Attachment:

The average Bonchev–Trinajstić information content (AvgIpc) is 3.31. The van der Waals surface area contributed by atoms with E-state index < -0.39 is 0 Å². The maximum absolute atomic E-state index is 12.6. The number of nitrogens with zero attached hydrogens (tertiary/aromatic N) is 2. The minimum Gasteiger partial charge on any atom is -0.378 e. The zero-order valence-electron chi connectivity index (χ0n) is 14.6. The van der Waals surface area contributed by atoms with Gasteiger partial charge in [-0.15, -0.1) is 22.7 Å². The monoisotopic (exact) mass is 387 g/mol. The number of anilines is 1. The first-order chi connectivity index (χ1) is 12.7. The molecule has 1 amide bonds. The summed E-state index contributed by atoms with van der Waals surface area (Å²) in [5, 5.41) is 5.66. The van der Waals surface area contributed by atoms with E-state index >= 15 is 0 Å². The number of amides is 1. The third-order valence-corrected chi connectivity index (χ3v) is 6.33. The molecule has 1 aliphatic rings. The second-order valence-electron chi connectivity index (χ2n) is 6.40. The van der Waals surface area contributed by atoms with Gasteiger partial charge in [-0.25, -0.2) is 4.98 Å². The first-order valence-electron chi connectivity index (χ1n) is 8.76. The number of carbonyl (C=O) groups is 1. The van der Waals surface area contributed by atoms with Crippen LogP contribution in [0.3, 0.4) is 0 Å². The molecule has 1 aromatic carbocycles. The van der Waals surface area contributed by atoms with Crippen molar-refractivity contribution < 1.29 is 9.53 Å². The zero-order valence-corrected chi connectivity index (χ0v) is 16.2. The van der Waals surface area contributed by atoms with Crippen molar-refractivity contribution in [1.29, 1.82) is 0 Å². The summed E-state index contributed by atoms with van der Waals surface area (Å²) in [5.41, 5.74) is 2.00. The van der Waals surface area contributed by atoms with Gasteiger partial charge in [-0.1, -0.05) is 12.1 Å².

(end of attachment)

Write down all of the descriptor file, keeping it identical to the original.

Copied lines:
The average Bonchev–Trinajstić information content (AvgIpc) is 3.31. The van der Waals surface area contributed by atoms with E-state index < -0.39 is 0 Å². The maximum absolute atomic E-state index is 12.6. The number of nitrogens with zero attached hydrogens (tertiary/aromatic N) is 2. The minimum Gasteiger partial charge on any atom is -0.378 e. The zero-order valence-electron chi connectivity index (χ0n) is 14.6. The van der Waals surface area contributed by atoms with Gasteiger partial charge in [-0.15, -0.1) is 22.7 Å². The monoisotopic (exact) mass is 387 g/mol. The number of anilines is 1. The first-order chi connectivity index (χ1) is 12.7. The molecule has 1 amide bonds. The summed E-state index contributed by atoms with van der Waals surface area (Å²) in [5, 5.41) is 5.66. The van der Waals surface area contributed by atoms with E-state index >= 15 is 0 Å². The number of amides is 1. The third-order valence-corrected chi connectivity index (χ3v) is 6.33. The molecule has 1 aliphatic rings. The second-order valence-electron chi connectivity index (χ2n) is 6.40. The van der Waals surface area contributed by atoms with Gasteiger partial charge in [-0.25, -0.2) is 4.98 Å². The first-order valence-electron chi connectivity index (χ1n) is 8.76. The number of carbonyl (C=O) groups is 1. The van der Waals surface area contributed by atoms with Crippen LogP contribution in [0.3, 0.4) is 0 Å². The molecule has 1 aromatic carbocycles. The van der Waals surface area contributed by atoms with Crippen molar-refractivity contribution < 1.29 is 9.53 Å². The zero-order valence-corrected chi connectivity index (χ0v) is 16.2. The van der Waals surface area contributed by atoms with Crippen molar-refractivity contribution in [1.29, 1.82) is 0 Å². The summed E-state index contributed by atoms with van der Waals surface area (Å²) in [5.41, 5.74) is 2.00. The van der Waals surface area contributed by atoms with Gasteiger partial charge in [-0.1, -0.05) is 12.1 Å².